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    Incidental travel

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    This information may not apply to the current year. Check the content carefully to ensure it is applicable to your circumstances.

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    Where a vehicle is designed for off-road use and operates mainly off a road, incidental travel is that portion of travel on a public road that is minor or subordinate to it.

    Off-road, used in this context, means to use off a road or not on a road. It does not include specified activities eligible since 1 July 2006.

    Example 8: Incidental travel – water truck

    This example shows when travel on a public road is incidental (not integral) to the vehicle's main use.

    Water Services Pty Ltd is carrying on a business and during July 2011 they use a diesel-powered water truck for dust suppression on a major construction site that straddles a public road. The water truck has to travel around 500 metres along or across the public road to access the different parts of the construction site.

    The water truck's main use is to transport and spray water within the construction site for dust suppression rather than travelling on public roads.

    The water truck's travel on the public road is incidental travel because it is insignificant and is in the course of its main use.

    All of the 62,500 litres of diesel acquired and used in the water truck is eligible for fuel tax credits from 1 July 2008 at 19.0715 cents per litre – see All other activities.

    Water Services Pty Ltd's fuel tax credit entitlement is:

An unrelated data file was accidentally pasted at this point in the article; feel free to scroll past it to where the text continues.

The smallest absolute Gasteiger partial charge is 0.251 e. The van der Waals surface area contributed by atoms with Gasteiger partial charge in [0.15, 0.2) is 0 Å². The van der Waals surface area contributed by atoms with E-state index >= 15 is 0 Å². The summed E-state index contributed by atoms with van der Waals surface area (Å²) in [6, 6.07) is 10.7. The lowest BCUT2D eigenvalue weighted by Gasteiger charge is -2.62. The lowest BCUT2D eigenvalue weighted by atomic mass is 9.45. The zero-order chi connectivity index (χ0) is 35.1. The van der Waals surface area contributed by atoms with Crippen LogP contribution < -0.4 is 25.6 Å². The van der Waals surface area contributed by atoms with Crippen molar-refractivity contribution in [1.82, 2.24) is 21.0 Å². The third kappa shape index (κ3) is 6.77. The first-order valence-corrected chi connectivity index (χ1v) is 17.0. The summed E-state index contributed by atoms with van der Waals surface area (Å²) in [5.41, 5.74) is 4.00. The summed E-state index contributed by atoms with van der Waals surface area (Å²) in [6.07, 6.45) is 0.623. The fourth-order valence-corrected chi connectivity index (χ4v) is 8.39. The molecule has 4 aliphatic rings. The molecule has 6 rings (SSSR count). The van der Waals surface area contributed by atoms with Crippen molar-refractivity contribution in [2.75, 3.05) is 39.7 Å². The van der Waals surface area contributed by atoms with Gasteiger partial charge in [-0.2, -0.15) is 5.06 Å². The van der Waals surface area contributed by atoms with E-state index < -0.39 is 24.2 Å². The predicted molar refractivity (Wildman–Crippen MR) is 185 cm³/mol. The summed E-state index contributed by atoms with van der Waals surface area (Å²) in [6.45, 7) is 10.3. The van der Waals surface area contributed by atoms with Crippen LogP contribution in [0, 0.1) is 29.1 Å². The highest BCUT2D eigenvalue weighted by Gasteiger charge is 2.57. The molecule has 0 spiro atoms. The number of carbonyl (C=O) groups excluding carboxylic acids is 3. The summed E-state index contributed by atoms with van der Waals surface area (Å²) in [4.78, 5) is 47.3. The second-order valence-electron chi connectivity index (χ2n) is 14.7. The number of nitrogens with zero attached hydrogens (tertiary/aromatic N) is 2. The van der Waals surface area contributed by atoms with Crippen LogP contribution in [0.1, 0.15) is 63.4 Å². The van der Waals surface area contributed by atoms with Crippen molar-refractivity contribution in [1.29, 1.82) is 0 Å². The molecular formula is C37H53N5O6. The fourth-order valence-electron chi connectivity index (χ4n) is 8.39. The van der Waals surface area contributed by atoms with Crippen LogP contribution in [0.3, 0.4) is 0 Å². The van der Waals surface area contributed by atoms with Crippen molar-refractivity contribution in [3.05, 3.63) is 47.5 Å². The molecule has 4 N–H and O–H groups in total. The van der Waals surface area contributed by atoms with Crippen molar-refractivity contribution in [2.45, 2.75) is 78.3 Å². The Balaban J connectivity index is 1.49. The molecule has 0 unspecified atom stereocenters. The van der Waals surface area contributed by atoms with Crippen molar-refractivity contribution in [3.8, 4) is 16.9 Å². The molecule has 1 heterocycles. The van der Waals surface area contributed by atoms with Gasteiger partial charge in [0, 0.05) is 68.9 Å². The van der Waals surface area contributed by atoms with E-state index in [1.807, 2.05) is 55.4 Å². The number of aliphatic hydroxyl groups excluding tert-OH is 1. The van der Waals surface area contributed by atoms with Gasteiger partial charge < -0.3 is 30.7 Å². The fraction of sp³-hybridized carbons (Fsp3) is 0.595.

• 62,500 litres × $0.190715 = $11,919.69
    End of example

    The fuel tax credit rate for incidental travel is the same as the rate for the vehicle's main off-road use as it is considered to be part of the main use. Because the main use is off-road use, the fuel tax credit rate for incidental travel is not reduced by the road user charge. For example, the following rules apply when working out incidental travel:

    • if the vehicle's main use attracts 38.143 cents per litre, so will the incidental travel
    • if the main use attracts 19.0715 cents per litre, the same rate will apply to incidental travel
    • if the main use attracts 2.5 cents per litre, the same rate will apply to incidental travel
    • if the main use attracts 5.22 cents per kilogram, the same rate will apply to incidental travel.

    Example 9: Travel that is not incidental – water truck

    This example shows when travel is not incidental to a vehicle's main use.

    Following on from example 8, Water Services securely garages the water truck at its depot each night. During August 2011, at the beginning of each day the water truck travels on a public road from the depot to the construction site and returns to the depot at the end of each day.

    This travel is not in the course of the water truck's activities on the construction site and is not incidental to the truck's main use.